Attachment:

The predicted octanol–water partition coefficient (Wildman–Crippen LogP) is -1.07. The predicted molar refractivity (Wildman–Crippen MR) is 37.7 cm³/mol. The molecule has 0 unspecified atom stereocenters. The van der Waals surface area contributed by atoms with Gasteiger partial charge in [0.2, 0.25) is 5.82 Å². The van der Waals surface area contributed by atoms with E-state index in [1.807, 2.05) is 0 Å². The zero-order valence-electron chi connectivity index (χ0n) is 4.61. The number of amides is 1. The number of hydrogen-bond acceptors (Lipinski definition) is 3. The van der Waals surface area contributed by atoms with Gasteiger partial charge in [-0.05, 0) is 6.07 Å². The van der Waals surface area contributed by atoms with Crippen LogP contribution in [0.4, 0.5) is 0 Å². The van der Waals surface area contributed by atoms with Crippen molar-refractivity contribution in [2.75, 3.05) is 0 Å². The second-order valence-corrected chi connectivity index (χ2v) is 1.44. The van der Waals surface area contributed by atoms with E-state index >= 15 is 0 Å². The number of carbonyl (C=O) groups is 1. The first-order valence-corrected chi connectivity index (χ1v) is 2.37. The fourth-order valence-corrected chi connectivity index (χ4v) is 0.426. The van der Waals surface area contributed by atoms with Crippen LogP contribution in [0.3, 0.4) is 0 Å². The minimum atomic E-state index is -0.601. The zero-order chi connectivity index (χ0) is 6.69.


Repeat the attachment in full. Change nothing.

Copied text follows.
The predicted octanol–water partition coefficient (Wildman–Crippen LogP) is -1.07. The predicted molar refractivity (Wildman–Crippen MR) is 37.7 cm³/mol. The molecule has 0 unspecified atom stereocenters. The van der Waals surface area contributed by atoms with Gasteiger partial charge in [0.2, 0.25) is 5.82 Å². The van der Waals surface area contributed by atoms with E-state index in [1.807, 2.05) is 0 Å². The zero-order valence-electron chi connectivity index (χ0n) is 4.61. The number of amides is 1. The number of hydrogen-bond acceptors (Lipinski definition) is 3. The van der Waals surface area contributed by atoms with Gasteiger partial charge in [-0.05, 0) is 6.07 Å². The van der Waals surface area contributed by atoms with Crippen LogP contribution in [0.4, 0.5) is 0 Å². The van der Waals surface area contributed by atoms with Crippen molar-refractivity contribution in [2.75, 3.05) is 0 Å². The second-order valence-corrected chi connectivity index (χ2v) is 1.44. The van der Waals surface area contributed by atoms with E-state index >= 15 is 0 Å². The number of carbonyl (C=O) groups is 1. The first-order valence-corrected chi connectivity index (χ1v) is 2.37. The fourth-order valence-corrected chi connectivity index (χ4v) is 0.426. The van der Waals surface area contributed by atoms with Crippen LogP contribution in [0.3, 0.4) is 0 Å². The minimum atomic E-state index is -0.601. The zero-order chi connectivity index (χ0) is 6.69.